Florida may be known as the Sunshine State, but it might as well rebrand itself as the Shoreline State. With 8,436 miles of shoreline—second only to Alaska, which arguably, has less beach-friendly weather year-round—the peninsula has no shortage of beaches. Even still, certain areas (South Beach! Destin! Daytona!) get all the attention...and can get seriously overcrowded. That's why we turned to a few locals, as well as the team at Visit Florida, to get a few recommendations for lesser-known spots that are absolutely worth slathering up in sunscreen and planning a road trip. Consider your next nine vacations planned.

Editor’s note: Please follow all social distancing guidelines and local travel recommendations. You may also want to reach out to your host or hotel to ensure that they are using additional cleaning and sanitation practices.

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1. Crescent Beach in St. Augustine

You headed to St. Augustine to soak in its history (it was founded in 1565, after all) and maybe enjoy some fudge or a ghost tour. Once you’ve taken all that in, skip St. Augustine Beach or the long drive to Jacksonville Beach and head straight to Crescent Beach instead. Parking can be a bit limited, but there aren’t as many big businesses dotting the landscape, making for a tranquil escape.

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2. Honeymoon Island in Dunedin

As the birthplace of Hooters, a major hub for the Church of Scientology and oh, often being voted best beach in the U.S., Clearwater gets a ton of buzz. But if you head 20 minutes north, you’ll hit the quieter causeway of Dunedin. At the very end is Honeymoon Island, a dog-friendly state park that’s a bit more low-key but every bit as lovely. There may not be a Surf Style or Ron Jon’s, but once you take in the sunset over the Gulf, we doubt you’ll mind.

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3. St. George Island in Franklin County

If you really want to avoid the crowds, head to St. George Island. The barrier island is just off Florida’s panhandle on the Gulf Coast, and its strict building codes prevent the area from getting too built up. While the beach itself is great for swimming and shelling, if you’ve brought your labradoodle, Ruffmona Quimby, along, head to the state park—it’s pet-friendly and there are plenty of trails for you to explore together.

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4. Blue Mountain Beach in South Walton

Sugar sand, aqua water and blackened shrimp tacos (ahem, Red Fish Taco), all in one place? South Walton is as close to living in a postcard as you can get. Beyond the shore itself, the area is known for the Blue Lupine—a blue and purple flowering plant—that covers its dunes and for its robust food scene. Fresh seafood is a given, but the chicken and waffles at Blue Mabel Smokehouse & Provisions aren’t to be missed.

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5. Delray Beach

Maybe you like a little city life mixed in with your beach day. If so, get thee to Delray ASAP. Its downtown area is right on the beach, so you can ditch hauling a cooler full of soggy sandwiches all day and have a legit lunch (or happy hour), all within walking distance from your tanning spot. The streets are pedestrian friendly,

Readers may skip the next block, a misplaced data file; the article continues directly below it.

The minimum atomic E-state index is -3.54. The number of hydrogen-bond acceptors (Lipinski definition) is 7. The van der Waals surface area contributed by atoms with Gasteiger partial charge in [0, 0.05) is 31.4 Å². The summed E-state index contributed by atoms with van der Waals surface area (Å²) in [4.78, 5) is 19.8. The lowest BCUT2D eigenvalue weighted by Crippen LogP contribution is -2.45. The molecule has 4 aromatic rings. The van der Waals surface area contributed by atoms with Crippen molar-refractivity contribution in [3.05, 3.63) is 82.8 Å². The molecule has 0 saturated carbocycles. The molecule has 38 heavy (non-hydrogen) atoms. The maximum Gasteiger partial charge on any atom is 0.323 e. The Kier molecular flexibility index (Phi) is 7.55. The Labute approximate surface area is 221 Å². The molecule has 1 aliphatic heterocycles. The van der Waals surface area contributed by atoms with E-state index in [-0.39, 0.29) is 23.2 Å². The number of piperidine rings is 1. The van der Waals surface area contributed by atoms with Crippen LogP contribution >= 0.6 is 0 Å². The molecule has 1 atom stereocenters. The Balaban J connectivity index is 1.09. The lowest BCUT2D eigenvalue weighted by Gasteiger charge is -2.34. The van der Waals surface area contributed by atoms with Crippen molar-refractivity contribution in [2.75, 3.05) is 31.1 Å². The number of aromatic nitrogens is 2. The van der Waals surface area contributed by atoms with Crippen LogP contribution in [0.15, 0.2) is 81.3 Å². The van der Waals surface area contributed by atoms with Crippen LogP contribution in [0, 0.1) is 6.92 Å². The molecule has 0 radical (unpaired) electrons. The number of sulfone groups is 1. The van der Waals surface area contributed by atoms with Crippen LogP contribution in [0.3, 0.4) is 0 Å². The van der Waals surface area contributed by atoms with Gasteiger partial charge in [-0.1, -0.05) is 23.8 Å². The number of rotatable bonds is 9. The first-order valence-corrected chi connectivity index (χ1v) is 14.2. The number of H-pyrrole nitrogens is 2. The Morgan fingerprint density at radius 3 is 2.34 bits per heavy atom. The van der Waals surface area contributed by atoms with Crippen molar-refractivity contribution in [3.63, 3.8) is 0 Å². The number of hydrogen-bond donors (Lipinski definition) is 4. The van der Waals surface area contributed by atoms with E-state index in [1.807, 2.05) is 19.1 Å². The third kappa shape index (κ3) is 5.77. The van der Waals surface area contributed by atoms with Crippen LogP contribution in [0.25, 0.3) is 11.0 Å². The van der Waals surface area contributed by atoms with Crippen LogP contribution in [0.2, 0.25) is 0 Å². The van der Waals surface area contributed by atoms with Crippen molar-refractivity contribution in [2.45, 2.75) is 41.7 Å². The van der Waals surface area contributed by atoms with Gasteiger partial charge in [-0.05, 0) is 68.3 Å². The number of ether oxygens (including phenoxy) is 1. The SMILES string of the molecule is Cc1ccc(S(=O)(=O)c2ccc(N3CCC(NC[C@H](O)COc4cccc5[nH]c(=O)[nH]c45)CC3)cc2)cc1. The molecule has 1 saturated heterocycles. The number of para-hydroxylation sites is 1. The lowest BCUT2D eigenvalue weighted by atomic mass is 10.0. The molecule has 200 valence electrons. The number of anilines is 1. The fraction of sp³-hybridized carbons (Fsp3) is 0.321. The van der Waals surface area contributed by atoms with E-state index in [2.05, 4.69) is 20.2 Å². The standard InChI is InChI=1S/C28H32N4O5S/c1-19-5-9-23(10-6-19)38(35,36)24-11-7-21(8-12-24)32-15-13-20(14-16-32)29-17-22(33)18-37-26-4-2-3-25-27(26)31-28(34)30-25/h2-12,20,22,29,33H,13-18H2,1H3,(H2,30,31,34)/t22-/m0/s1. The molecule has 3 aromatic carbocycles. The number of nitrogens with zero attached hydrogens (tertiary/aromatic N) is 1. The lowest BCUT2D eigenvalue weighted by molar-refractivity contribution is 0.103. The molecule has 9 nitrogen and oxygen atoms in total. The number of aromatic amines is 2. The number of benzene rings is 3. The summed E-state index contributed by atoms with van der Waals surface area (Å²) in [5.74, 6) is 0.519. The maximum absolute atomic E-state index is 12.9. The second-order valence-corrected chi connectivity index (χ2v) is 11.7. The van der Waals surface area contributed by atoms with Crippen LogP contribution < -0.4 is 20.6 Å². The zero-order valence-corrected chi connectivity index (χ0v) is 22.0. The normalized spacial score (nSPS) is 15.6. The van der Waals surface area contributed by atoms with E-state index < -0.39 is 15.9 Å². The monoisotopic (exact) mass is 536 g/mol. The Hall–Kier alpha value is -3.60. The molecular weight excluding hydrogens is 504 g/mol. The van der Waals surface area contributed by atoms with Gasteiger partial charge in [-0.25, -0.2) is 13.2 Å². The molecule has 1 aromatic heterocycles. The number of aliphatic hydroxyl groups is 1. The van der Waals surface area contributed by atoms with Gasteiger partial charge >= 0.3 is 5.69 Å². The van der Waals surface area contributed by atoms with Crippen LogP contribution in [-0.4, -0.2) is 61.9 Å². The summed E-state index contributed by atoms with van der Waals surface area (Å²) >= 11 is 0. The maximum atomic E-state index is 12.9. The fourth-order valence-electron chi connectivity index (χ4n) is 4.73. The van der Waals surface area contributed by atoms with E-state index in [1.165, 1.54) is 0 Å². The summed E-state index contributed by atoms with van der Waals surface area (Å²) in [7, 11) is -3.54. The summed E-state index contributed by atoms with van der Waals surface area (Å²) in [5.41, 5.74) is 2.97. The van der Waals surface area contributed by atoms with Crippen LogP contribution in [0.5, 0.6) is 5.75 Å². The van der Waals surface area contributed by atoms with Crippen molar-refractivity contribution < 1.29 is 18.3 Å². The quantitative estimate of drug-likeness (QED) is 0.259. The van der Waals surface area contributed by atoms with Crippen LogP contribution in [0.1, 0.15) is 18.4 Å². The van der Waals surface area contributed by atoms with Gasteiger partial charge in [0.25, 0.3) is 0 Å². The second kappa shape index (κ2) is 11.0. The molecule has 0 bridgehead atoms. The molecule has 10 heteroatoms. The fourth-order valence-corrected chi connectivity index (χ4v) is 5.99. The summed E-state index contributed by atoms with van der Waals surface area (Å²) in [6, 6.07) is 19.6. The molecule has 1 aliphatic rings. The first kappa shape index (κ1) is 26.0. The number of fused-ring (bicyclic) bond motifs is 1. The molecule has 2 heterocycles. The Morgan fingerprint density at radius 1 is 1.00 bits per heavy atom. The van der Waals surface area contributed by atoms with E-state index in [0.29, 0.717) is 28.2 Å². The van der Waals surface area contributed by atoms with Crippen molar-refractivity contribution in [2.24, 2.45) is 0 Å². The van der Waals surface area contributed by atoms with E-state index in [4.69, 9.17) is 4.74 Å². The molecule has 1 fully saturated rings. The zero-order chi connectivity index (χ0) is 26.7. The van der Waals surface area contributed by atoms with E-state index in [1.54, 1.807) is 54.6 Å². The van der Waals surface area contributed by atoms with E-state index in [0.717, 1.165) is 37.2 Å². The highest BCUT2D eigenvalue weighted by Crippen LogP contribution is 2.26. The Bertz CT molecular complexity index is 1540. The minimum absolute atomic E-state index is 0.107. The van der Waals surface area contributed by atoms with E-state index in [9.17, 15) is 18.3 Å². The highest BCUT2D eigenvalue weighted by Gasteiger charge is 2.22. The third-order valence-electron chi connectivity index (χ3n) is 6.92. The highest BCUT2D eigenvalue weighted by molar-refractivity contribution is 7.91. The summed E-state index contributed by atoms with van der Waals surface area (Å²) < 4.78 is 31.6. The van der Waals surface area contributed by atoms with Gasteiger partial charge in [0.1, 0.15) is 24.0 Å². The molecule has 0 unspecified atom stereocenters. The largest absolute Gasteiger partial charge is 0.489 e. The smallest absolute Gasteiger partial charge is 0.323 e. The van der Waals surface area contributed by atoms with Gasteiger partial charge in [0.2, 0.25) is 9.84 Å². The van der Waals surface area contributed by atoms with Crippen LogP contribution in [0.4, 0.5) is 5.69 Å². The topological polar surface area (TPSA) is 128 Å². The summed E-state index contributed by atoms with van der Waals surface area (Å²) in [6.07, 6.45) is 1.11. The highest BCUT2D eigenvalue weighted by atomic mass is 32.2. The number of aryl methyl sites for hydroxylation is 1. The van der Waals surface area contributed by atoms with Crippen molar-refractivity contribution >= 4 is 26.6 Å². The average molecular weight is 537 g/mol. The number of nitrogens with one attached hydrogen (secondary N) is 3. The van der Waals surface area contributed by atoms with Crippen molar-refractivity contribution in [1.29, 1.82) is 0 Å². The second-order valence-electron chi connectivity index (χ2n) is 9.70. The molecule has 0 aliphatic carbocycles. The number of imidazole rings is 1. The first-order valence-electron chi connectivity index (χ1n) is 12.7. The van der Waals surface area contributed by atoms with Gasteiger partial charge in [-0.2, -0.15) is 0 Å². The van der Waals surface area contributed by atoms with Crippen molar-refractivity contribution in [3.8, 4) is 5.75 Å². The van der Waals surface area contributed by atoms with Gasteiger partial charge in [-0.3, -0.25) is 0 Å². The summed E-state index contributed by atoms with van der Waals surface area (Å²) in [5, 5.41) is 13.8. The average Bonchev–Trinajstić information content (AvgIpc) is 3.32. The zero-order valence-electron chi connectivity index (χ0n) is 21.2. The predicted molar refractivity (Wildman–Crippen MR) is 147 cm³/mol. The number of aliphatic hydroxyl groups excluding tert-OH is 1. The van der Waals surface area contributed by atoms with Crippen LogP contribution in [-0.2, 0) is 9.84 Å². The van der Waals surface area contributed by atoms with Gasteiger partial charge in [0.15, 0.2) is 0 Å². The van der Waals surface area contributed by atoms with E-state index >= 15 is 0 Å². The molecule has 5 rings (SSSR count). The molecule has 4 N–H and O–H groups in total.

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6. Bahia Honda State Park

Yes, you’ll pay $8 a car to get into Bahia Honda, but frankly, parking at just about any beach will cost you these days. And the views are so, so worth it. There’s a “land that time forgot” quality to the lush greenery, thanks largely to the remains of Henry Flagler’s railroad that juts out into the water—and all of the island’s greenery. It’s an excellent spot to birdwatch, snorkel or while away the day before grabbing a slice of key lime pie.

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7. Juno Beach

Right between Jupiter and West Palm Beach is this quiet little gem of a town. It’s located on a barrier island, giving you some buffer from the Atlantic Ocean’s waves on one side (though, surfers, you’ll want to hit up Juno Beach Park) and unparalleled sunrise views all around. (Just know that from May through October, the beach becomes the densest sea turtle nesting ground in the world.)

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8. Madeira Beach

Just west of St. Petersburg on the Gulf Coast is Madeira Beach. It shares the same super-fine sand and gentle, bathwater-like waters as St. Pete Beach (which was voted best beach), as well as the added draw of the John’s Pass Village and Boardwalk. The boardwalk stretches 1,100 feet, offering all kinds of places to eat and small shops to check out (we’re partial to Mad Beach Brewing). Oh, and if you’re into fresh fish, plan a visit in October, when the weather hovers between 55 and 81 degrees, and the town hosts its annual Seafood Festival.

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9. Navarre Beach

If you’re into fishing, exploring or simply working on your tan while reading a book, you’re meant to visit Navarre Beach. It features the longest pier in Florida (1,500 feet), but it’s vendor-free, so you don’t have to weave through a bunch of souvenirs to find a spot to drop a line. While there, be sure to check out the marine science station and Sea Turtle Conservation Center at Navarre Beach Marine Park.

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